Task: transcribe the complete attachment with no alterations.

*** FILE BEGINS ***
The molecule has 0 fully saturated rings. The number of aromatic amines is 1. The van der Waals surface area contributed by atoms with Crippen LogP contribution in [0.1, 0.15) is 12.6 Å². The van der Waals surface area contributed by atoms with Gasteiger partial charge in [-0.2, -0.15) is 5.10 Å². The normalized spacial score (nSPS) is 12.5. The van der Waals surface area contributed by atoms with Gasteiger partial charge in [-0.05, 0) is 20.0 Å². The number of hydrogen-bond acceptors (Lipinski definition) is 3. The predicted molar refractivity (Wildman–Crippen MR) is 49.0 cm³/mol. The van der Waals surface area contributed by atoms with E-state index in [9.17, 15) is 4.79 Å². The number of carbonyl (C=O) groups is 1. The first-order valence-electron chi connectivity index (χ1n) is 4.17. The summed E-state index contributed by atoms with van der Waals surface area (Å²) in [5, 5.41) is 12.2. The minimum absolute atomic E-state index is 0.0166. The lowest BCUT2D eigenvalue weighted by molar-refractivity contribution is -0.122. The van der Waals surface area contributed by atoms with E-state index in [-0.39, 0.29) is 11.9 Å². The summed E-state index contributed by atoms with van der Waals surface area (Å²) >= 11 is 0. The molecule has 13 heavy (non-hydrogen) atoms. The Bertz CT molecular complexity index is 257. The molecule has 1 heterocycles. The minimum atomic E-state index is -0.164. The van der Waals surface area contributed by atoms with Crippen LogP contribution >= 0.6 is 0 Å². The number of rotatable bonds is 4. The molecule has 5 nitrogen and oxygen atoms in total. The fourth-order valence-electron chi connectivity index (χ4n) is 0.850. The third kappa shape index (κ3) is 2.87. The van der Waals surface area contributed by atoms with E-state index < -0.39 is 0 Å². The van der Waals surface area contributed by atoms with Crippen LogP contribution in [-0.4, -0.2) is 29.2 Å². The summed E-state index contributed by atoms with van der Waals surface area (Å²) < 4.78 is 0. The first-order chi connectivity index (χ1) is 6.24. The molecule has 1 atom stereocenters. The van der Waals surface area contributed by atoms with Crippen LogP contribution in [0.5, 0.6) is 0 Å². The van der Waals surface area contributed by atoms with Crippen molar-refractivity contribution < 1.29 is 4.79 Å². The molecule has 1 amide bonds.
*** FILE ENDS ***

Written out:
The molecule has 0 fully saturated rings. The number of aromatic amines is 1. The van der Waals surface area contributed by atoms with Crippen LogP contribution in [0.1, 0.15) is 12.6 Å². The van der Waals surface area contributed by atoms with Gasteiger partial charge in [-0.2, -0.15) is 5.10 Å². The normalized spacial score (nSPS) is 12.5. The van der Waals surface area contributed by atoms with Gasteiger partial charge in [-0.05, 0) is 20.0 Å². The number of hydrogen-bond acceptors (Lipinski definition) is 3. The predicted molar refractivity (Wildman–Crippen MR) is 49.0 cm³/mol. The van der Waals surface area contributed by atoms with E-state index in [9.17, 15) is 4.79 Å². The number of carbonyl (C=O) groups is 1. The first-order valence-electron chi connectivity index (χ1n) is 4.17. The summed E-state index contributed by atoms with van der Waals surface area (Å²) in [5, 5.41) is 12.2. The minimum absolute atomic E-state index is 0.0166. The lowest BCUT2D eigenvalue weighted by molar-refractivity contribution is -0.122. The van der Waals surface area contributed by atoms with E-state index in [-0.39, 0.29) is 11.9 Å². The summed E-state index contributed by atoms with van der Waals surface area (Å²) >= 11 is 0. The molecule has 13 heavy (non-hydrogen) atoms. The Bertz CT molecular complexity index is 257. The molecule has 1 heterocycles. The minimum atomic E-state index is -0.164. The van der Waals surface area contributed by atoms with Crippen LogP contribution >= 0.6 is 0 Å². The number of rotatable bonds is 4. The molecule has 5 nitrogen and oxygen atoms in total. The fourth-order valence-electron chi connectivity index (χ4n) is 0.850. The third kappa shape index (κ3) is 2.87. The van der Waals surface area contributed by atoms with E-state index < -0.39 is 0 Å². The van der Waals surface area contributed by atoms with Crippen LogP contribution in [-0.4, -0.2) is 29.2 Å². The summed E-state index contributed by atoms with van der Waals surface area (Å²) < 4.78 is 0. The first-order chi connectivity index (χ1) is 6.24. The molecule has 1 atom stereocenters. The van der Waals surface area contributed by atoms with Crippen LogP contribution in [0.5, 0.6) is 0 Å². The van der Waals surface area contributed by atoms with Crippen molar-refractivity contribution < 1.29 is 4.79 Å². The molecule has 1 amide bonds.